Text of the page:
An abdominal aortic aneurysm is an enlarged area in the lower part of the major vessel that supplies blood to the body (aorta). The aorta runs from our heart through the center of our chest and abdomen. The aorta is the largest blood vessel in the body, so a ruptured abdominal aortic aneurysm can cause life-threatening bleeding.
Depending on the size of the aneurysm and how fast it’s growing, treatment varies from watchful waiting to emergency surgery.
Abdominal aortic aneurysms often grow slowly without symptoms, making difficult to detect. Some aneurysms never rupture, many start small and stay small; others expand over time, some quickly.
If anyone have an enlarging abdominal aortic aneurysm, it should be noticed,
• Deep, constant pain in the abdomen or on the side of abdomen
• Back pain
• A pulse near bellybutton
Aneurysms can develop anywhere along the aorta, but most aortic aneurysms occur in the part of the aorta that’s present in human abdomen. A number of factors can play a role in developing an aortic aneurysm, including:
• Hardening of the arteries (atherosclerosis). Atherosclerosis occurs when fat and other substances build up on the lining of a blood vessel.
• High blood pressure. High blood pressure can damage and weaken the aorta’s walls.
• Blood vessel diseases. These are diseases that cause blood vessels to become inflamed.
• Infection in the aorta. Rarely, a bacterial or fungal infection might cause abdominal aortic aneurysms.
Abdominal aortic aneurysm risk factors include:
• Tobacco use. Smoking is the strongest risk factor. It can weaken the aortic walls, increasing the risk not only of developing an aortic aneurysm, but of rupture. The longer and more a person smoke or chew tobacco, the greater the chances of developing an aortic aneurysm.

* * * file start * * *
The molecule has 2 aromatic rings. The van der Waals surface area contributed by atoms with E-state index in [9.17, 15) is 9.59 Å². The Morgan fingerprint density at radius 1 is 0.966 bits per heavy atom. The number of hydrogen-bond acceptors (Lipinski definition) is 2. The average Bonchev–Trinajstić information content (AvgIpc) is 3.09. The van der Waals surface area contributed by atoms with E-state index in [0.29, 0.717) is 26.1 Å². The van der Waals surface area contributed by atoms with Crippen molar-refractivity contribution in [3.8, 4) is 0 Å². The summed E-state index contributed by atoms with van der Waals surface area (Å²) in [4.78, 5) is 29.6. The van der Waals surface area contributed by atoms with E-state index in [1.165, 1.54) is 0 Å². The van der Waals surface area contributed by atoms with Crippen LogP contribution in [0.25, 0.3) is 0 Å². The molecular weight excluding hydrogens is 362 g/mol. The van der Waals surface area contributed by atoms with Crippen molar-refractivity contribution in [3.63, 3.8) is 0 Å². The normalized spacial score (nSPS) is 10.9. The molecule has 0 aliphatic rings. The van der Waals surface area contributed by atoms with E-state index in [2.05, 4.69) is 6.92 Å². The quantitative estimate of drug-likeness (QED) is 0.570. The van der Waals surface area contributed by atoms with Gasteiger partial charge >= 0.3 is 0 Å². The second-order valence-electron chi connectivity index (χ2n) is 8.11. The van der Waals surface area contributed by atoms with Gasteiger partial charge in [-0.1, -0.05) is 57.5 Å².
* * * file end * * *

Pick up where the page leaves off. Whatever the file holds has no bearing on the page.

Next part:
• Age. These aneurysms occur most often in people age 65 and older.
• Being male. Men develop abdominal aortic aneurysms much more often than women do.
• Family history. Having a family history of abdominal aortic aneurysms increases your risk of having the condition.
Tears in one or more of the layers of the wall of the aorta (aortic dissection) or a ruptured aneurysm are the main complications. A rupture can cause life-threatening internal bleeding. In general, the larger the aneurysm and the faster it grows, the greater the risk of rupture.
Signs and symptoms
• Sudden, intense and persistent abdominal or back pain, which can be described as a tearing sensation
• Low blood pressure
• Fast pulse
To prevent an aortic aneurysm or keep an aortic aneurysm from worsening, do the following:
• Don’t use tobacco products. Quit smoking or chewing tobacco and avoid secondhand smoke.
• Eat a healthy diet. Focus on eating a variety of fruits and vegetables, whole grains, poultry, fish and low-fat dairy products. Avoid saturated fat, Trans fats and limited salt.
• Keep the blood pressure and cholesterol under control. If the doctor has prescribed medications, take them as instructed.
• Get regular exercise. Try to get at least 150 minutes a week of moderate aerobic activity.
If anyone is at risk of an aortic aneurysm, the doctor might recommend other measures, such as medications to lower the blood pressure and relieve stress on weakened arteries.
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